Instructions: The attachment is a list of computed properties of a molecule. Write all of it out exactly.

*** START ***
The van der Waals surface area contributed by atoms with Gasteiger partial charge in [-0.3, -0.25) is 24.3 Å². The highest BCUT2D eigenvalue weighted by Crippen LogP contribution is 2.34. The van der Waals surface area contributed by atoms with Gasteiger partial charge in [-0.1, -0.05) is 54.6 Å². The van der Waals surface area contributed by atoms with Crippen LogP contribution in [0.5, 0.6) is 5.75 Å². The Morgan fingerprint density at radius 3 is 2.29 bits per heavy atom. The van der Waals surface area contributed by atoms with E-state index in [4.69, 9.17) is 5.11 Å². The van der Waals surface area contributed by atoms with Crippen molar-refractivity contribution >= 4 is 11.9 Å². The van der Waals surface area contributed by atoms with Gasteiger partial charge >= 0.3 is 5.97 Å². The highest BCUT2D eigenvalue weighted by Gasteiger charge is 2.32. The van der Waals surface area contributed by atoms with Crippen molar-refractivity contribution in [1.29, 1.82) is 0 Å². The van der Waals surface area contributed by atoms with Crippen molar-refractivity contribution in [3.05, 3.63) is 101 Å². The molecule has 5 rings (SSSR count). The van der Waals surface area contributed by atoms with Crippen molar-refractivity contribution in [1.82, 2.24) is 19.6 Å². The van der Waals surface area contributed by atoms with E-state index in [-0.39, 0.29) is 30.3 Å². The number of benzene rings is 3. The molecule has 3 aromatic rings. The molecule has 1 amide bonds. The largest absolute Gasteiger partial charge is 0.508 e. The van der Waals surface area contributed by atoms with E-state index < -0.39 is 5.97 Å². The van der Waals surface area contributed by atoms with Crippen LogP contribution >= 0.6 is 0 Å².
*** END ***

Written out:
The van der Waals surface area contributed by atoms with Gasteiger partial charge in [-0.3, -0.25) is 24.3 Å². The highest BCUT2D eigenvalue weighted by Crippen LogP contribution is 2.34. The van der Waals surface area contributed by atoms with Gasteiger partial charge in [-0.1, -0.05) is 54.6 Å². The van der Waals surface area contributed by atoms with Crippen LogP contribution in [0.5, 0.6) is 5.75 Å². The Morgan fingerprint density at radius 3 is 2.29 bits per heavy atom. The van der Waals surface area contributed by atoms with E-state index in [4.69, 9.17) is 5.11 Å². The van der Waals surface area contributed by atoms with Crippen molar-refractivity contribution >= 4 is 11.9 Å². The van der Waals surface area contributed by atoms with Gasteiger partial charge >= 0.3 is 5.97 Å². The highest BCUT2D eigenvalue weighted by Gasteiger charge is 2.32. The van der Waals surface area contributed by atoms with Crippen molar-refractivity contribution in [1.29, 1.82) is 0 Å². The van der Waals surface area contributed by atoms with Crippen molar-refractivity contribution in [3.05, 3.63) is 101 Å². The molecule has 5 rings (SSSR count). The van der Waals surface area contributed by atoms with Crippen molar-refractivity contribution in [1.82, 2.24) is 19.6 Å². The van der Waals surface area contributed by atoms with E-state index in [-0.39, 0.29) is 30.3 Å². The number of benzene rings is 3. The molecule has 3 aromatic rings. The molecule has 1 amide bonds. The largest absolute Gasteiger partial charge is 0.508 e. The van der Waals surface area contributed by atoms with E-state index < -0.39 is 5.97 Å². The van der Waals surface area contributed by atoms with Crippen LogP contribution >= 0.6 is 0 Å².